Ernest Suffling, in his History and Legends of the Broad District (c.1890), tells the story of the Hickling Skater, or, as he is sometimes called, the Potter Heigham Drummer. About the time of Waterloo, a young soldier was home on a month’s furlough who had a sweetheart at Potter Heigham on the far side of Hickling Broad. Her father did not approve of him, as he was only a drummer boy, so they had to meet secretly. They arranged to meet in a marsh on the Heigham side of the Broad at a place called Swim Coots. The Broad was frozen and he skated to meet his sweetheart for several evenings; but, though cautioned against it, he ventured once too often – when near the wherry channel he must have gone through the ice, for only his ghost kept the appointment with the waiting girl. He was not found for several days, as the ice was too thin to walk on but too thick to pull through in a boat. Now he can be seen in February early in the evening skating across the Broad at full speed. He beats a drum while skating ‘and, said a native, “he du whistle along tu, master!”’ Suffling says that, at the time of writing, the ghost had not been seen for a number of years.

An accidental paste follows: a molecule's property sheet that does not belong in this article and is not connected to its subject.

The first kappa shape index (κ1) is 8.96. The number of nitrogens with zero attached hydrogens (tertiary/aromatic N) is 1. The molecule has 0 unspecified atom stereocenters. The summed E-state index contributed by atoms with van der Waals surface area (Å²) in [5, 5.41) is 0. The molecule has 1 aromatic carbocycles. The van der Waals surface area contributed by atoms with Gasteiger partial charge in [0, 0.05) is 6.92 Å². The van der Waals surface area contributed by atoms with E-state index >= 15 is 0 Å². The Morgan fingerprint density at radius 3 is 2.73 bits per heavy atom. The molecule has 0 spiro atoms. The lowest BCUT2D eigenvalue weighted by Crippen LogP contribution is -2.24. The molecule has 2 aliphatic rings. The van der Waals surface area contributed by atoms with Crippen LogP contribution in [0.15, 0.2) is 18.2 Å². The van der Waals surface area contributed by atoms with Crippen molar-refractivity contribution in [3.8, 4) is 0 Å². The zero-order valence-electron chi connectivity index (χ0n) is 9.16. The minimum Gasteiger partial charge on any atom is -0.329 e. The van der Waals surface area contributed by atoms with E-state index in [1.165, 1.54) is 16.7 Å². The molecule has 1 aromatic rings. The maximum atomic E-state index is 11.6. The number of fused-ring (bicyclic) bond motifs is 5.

In a dialectal version of this story printed in Longman’s Magazine in 1903, an old wherryman explains that ‘th’ folks ha’ a notion that th’ Hickling drummer lad go skaten’ round Swim Cutes, a-beaten’ o’ his drum ter show that th’ ice ain’t safe.’ In the absence of other early versions, it is hard to say if the idea of the drumming as a warning is the writer’s own embroidery, or a genuine local tradition.